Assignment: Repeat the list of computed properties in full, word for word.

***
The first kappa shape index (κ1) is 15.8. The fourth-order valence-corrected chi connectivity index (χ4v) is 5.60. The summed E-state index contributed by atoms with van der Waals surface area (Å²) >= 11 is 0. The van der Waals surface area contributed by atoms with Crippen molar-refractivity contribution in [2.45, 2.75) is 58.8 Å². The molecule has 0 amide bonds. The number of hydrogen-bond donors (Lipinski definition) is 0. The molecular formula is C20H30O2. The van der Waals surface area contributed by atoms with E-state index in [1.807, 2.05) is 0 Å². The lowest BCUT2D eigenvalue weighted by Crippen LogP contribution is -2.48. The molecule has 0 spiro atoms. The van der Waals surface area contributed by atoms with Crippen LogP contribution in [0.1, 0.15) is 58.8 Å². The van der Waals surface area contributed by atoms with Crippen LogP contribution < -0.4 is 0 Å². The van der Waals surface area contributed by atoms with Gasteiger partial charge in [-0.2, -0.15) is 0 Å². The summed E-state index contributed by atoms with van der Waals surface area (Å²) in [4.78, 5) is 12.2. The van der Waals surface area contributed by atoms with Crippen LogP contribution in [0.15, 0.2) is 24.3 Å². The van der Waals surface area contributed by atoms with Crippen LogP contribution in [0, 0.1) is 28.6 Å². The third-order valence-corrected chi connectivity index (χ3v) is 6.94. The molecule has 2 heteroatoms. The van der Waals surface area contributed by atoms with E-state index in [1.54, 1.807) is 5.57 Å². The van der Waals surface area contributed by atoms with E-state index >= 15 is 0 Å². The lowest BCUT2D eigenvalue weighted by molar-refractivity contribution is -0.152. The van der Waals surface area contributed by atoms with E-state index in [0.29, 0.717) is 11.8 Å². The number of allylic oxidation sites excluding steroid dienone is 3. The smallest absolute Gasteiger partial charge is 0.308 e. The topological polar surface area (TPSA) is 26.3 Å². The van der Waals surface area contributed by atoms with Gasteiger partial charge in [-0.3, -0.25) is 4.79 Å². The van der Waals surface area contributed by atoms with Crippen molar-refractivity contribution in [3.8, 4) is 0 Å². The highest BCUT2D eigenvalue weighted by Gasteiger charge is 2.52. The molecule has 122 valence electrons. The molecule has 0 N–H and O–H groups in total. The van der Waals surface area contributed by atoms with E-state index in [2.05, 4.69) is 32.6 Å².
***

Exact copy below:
The first kappa shape index (κ1) is 15.8. The fourth-order valence-corrected chi connectivity index (χ4v) is 5.60. The summed E-state index contributed by atoms with van der Waals surface area (Å²) >= 11 is 0. The van der Waals surface area contributed by atoms with Crippen molar-refractivity contribution in [2.45, 2.75) is 58.8 Å². The molecule has 0 amide bonds. The number of hydrogen-bond donors (Lipinski definition) is 0. The molecular formula is C20H30O2. The van der Waals surface area contributed by atoms with E-state index in [1.807, 2.05) is 0 Å². The lowest BCUT2D eigenvalue weighted by Crippen LogP contribution is -2.48. The molecule has 0 spiro atoms. The van der Waals surface area contributed by atoms with Crippen LogP contribution in [0.1, 0.15) is 58.8 Å². The van der Waals surface area contributed by atoms with Crippen LogP contribution < -0.4 is 0 Å². The van der Waals surface area contributed by atoms with Gasteiger partial charge in [-0.2, -0.15) is 0 Å². The summed E-state index contributed by atoms with van der Waals surface area (Å²) in [4.78, 5) is 12.2. The van der Waals surface area contributed by atoms with Crippen LogP contribution in [0.15, 0.2) is 24.3 Å². The van der Waals surface area contributed by atoms with Crippen LogP contribution in [0, 0.1) is 28.6 Å². The third-order valence-corrected chi connectivity index (χ3v) is 6.94. The molecule has 2 heteroatoms. The van der Waals surface area contributed by atoms with E-state index in [1.54, 1.807) is 5.57 Å². The van der Waals surface area contributed by atoms with E-state index >= 15 is 0 Å². The lowest BCUT2D eigenvalue weighted by molar-refractivity contribution is -0.152. The van der Waals surface area contributed by atoms with E-state index in [0.29, 0.717) is 11.8 Å². The number of allylic oxidation sites excluding steroid dienone is 3. The smallest absolute Gasteiger partial charge is 0.308 e. The topological polar surface area (TPSA) is 26.3 Å². The van der Waals surface area contributed by atoms with Gasteiger partial charge in [-0.3, -0.25) is 4.79 Å². The van der Waals surface area contributed by atoms with Crippen molar-refractivity contribution in [3.8, 4) is 0 Å². The highest BCUT2D eigenvalue weighted by Gasteiger charge is 2.52. The molecule has 122 valence electrons. The molecule has 0 N–H and O–H groups in total. The van der Waals surface area contributed by atoms with E-state index in [2.05, 4.69) is 32.6 Å².